Companies that clean up messy crime scenes contaminated with body fluids and human waste would have to be licensed by the GBI under legislation making its way through the legislature.

Rep. Eddie Lumsden, R-Armuchee, is a co-sponsor of House Bill 149. It also calls for the state Environmental Protection Division to establish rules and regulations for training workers and disposing of potentially infectious material.

“Sometimes you have people doing this type of thing, going into homes, with criminal backgrounds,” Lumsden said. “This is an attempt to put some safeguards in place.”

Floyd County Coroner Barry Henderson said his job deals with the body. The scene itself is turned over to police, who eventually release it to the property owner.

“We do refer families to specialty cleanup companies,” Henderson said. “There are several in our area rated for hazardous waste disposal.”

There are numerous services that will come in and clean up biohazard areas, said Floyd County Assistant Chief of Police Mark Wallace, but it’s also important to track how they dispose of the materials.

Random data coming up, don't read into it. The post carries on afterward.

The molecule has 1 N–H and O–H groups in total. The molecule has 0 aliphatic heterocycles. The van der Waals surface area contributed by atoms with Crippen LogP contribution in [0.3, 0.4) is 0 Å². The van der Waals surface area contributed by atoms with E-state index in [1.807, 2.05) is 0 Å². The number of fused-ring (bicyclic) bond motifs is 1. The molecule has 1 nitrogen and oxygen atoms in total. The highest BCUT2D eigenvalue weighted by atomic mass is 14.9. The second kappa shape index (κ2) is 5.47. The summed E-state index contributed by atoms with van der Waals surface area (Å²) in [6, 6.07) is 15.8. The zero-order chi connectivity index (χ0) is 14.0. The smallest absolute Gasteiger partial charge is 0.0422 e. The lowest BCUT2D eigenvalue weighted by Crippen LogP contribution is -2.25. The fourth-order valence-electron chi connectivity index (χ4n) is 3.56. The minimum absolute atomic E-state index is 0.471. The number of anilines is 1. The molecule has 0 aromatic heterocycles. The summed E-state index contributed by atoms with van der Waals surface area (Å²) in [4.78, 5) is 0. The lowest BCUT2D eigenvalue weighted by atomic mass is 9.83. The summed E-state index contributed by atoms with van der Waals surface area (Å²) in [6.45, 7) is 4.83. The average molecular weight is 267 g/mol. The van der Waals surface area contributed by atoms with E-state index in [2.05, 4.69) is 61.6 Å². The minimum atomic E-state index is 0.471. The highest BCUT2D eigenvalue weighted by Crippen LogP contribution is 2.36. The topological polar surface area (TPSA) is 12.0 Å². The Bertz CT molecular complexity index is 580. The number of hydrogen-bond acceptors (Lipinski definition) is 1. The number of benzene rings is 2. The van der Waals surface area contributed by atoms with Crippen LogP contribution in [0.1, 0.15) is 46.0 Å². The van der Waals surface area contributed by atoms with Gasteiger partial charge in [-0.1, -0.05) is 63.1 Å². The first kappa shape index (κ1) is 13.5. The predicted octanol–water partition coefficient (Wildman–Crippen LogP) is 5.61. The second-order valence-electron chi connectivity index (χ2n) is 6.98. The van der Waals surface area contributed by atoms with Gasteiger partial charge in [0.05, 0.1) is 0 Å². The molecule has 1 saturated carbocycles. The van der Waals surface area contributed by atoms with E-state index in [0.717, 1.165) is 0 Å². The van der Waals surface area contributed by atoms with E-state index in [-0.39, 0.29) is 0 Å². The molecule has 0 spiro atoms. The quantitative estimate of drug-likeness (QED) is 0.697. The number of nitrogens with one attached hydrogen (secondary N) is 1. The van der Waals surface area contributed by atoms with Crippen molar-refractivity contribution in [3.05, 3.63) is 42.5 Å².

“You don’t want a fly-by-night company coming in; you want to make sure they know what they’re doing,” he said.

Lumsden said HB 149 takes a comprehensive approach.

The $200 GBI license would be required as of July 1, in addition to any other licenses a company may have. To get it, employees would have to undergo criminal background checks and annual drug testing. The companies also would have to carry liability insurance and post a $100,000 bond.

The GBI would track compliance and maintain a list of licensees for local police, public health and other agencies.

By Jan. 1, 2019, the EPD also would have regulations in place regarding removal and disposal of body fluids, parts and items such as bandages, needles and protective gear that could be contaminated. Annual training for workers would be part of the rules.

Lumsden said he expects the legislation to be tweaked before it comes up for a vote. It is currently in the House Public Safety and Homeland Security Committee, which is chaired by the bill’s author, Rep. Alan Powell, R-Hartwell.

“We hear from people who think they may be affected by the bill and try to address the core issues,” Lumsden said. “This is all part of the process.”

He also noted that there are changes underway at the federal level regarding environmental regulations that may need to be incorporated.

“It’s a work in progress,” he said.

The House reconvenes at 10 a.m. Tuesday for the 13th day of its 40-day annual session.


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